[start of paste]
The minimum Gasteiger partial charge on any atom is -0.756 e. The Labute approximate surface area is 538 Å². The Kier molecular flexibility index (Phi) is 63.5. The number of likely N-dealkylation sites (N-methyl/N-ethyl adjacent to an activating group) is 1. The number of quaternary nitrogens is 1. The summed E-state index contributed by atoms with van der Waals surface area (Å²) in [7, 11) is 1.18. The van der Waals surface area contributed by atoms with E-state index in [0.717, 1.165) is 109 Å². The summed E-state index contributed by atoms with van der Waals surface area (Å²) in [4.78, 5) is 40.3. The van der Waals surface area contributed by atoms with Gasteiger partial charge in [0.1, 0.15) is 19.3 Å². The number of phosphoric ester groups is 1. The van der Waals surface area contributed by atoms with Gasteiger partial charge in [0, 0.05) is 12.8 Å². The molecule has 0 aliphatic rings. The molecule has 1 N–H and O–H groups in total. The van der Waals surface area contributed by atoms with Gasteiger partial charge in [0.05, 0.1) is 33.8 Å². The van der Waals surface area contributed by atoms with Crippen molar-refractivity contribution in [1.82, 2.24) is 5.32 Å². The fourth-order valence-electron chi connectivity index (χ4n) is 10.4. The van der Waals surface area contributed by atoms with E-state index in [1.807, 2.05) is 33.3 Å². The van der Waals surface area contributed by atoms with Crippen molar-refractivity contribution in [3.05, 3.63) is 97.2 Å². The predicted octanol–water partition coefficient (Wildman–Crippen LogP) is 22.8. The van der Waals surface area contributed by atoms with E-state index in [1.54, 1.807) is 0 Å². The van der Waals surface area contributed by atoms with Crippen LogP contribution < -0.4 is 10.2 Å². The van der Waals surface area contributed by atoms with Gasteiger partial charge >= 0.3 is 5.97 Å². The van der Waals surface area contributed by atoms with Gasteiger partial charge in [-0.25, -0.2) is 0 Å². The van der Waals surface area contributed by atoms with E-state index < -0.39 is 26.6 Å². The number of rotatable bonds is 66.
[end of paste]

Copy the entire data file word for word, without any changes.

The minimum Gasteiger partial charge on any atom is -0.756 e. The Labute approximate surface area is 538 Å². The Kier molecular flexibility index (Phi) is 63.5. The number of likely N-dealkylation sites (N-methyl/N-ethyl adjacent to an activating group) is 1. The number of quaternary nitrogens is 1. The summed E-state index contributed by atoms with van der Waals surface area (Å²) in [7, 11) is 1.18. The van der Waals surface area contributed by atoms with E-state index in [0.717, 1.165) is 109 Å². The summed E-state index contributed by atoms with van der Waals surface area (Å²) in [4.78, 5) is 40.3. The van der Waals surface area contributed by atoms with Gasteiger partial charge in [0.1, 0.15) is 19.3 Å². The number of phosphoric ester groups is 1. The van der Waals surface area contributed by atoms with Gasteiger partial charge in [0, 0.05) is 12.8 Å². The molecule has 0 aliphatic rings. The molecule has 1 N–H and O–H groups in total. The van der Waals surface area contributed by atoms with Gasteiger partial charge in [0.05, 0.1) is 33.8 Å². The van der Waals surface area contributed by atoms with Crippen molar-refractivity contribution in [1.82, 2.24) is 5.32 Å². The fourth-order valence-electron chi connectivity index (χ4n) is 10.4. The van der Waals surface area contributed by atoms with E-state index in [1.807, 2.05) is 33.3 Å². The van der Waals surface area contributed by atoms with Crippen molar-refractivity contribution in [3.05, 3.63) is 97.2 Å². The predicted octanol–water partition coefficient (Wildman–Crippen LogP) is 22.8. The van der Waals surface area contributed by atoms with E-state index in [1.54, 1.807) is 0 Å². The van der Waals surface area contributed by atoms with Crippen LogP contribution < -0.4 is 10.2 Å². The van der Waals surface area contributed by atoms with Gasteiger partial charge >= 0.3 is 5.97 Å². The van der Waals surface area contributed by atoms with Gasteiger partial charge in [-0.25, -0.2) is 0 Å². The van der Waals surface area contributed by atoms with E-state index < -0.39 is 26.6 Å². The number of rotatable bonds is 66.